The book opens as King Arthur prepares himself for his final battle. Merlyn reappears to complete Arthur's education and discover the cause of wars. As he did in The Sword in the Stone, Merlyn again demonstrates ethics and politics to Arthur by transforming him into various animals.
The last chapter of the book takes place only hours before the final battle between King Arthur and his son and nephew Mordred. Arthur does not want to fight after everything that he has learned from Merlyn. He makes a deal with Mordred to split England in half. Mordred accepts. During the making of this deal, a snake comes upon one of Mordred's soldiers. The soldier draws his sword. The opposing side, unaware of the snake, takes this as an act of betrayal. Arthur's troops attack Mordred's, and both Arthur and Mordred die in the battle that follows.
Concept & CreationEdit
White was inspired to write this book upon determining that the key theme of Malory's Le Morte d'Arthur is to find an "antidote for war". Rather than containing a distinct plot, this book reads more like a discourse on war and human nature.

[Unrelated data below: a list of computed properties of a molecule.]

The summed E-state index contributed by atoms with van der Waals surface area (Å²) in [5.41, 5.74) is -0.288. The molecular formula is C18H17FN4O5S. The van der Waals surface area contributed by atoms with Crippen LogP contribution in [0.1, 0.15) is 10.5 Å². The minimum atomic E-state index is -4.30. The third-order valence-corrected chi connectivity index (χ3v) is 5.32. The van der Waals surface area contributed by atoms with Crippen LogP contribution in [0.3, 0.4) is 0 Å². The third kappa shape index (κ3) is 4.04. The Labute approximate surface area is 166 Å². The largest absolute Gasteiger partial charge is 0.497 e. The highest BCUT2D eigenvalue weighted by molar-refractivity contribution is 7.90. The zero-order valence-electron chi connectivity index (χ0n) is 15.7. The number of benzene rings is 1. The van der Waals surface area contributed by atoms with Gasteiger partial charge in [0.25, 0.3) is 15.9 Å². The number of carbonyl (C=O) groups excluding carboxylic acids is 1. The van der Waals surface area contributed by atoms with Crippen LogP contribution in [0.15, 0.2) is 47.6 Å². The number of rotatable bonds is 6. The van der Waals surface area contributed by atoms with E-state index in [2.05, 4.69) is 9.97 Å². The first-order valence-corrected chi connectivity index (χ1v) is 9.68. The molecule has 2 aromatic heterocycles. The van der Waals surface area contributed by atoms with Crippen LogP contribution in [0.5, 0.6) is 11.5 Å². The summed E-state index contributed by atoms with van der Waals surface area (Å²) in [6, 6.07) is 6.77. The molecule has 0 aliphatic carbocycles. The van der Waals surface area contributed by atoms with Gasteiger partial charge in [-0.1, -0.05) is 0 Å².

White had revised The Sword in the Stone (1938), The Queen of Air and Darkness (1939), plus The Ill-Made Knight (1940) to weave in the anti-war theme. In November 1941 White sent the revisions along with The Candle in the Wind (part 4) and The Book of Merlyn (part 5) to his publisher with the intent that all five parts be published together as a single book. The publisher declined due to wartime paper shortages and White's antiwar message.
White salvaged parts of the rejected text by including scenes from The Book of Merlyn in the revised The Sword in the Stone part of The Once and Future King that was published in 1958.
Rediscovery & PublicationEdit
The Harry Ransom Humanities Research Center of the University of Texas at Austin purchased the bulk of White's personal papers and manuscripts between 1967 and 1969. In 1975 the original manuscript for The Book of Merlyn was discovered amongst this collection, and was prepared for publication by the University of Texas Press in 1977, as The Book of Merlyn: The Unpublished Conclusion to The Once and Future King, with a prologue by Sylvia Townsend Warner and illustrations by Trevor Stubley.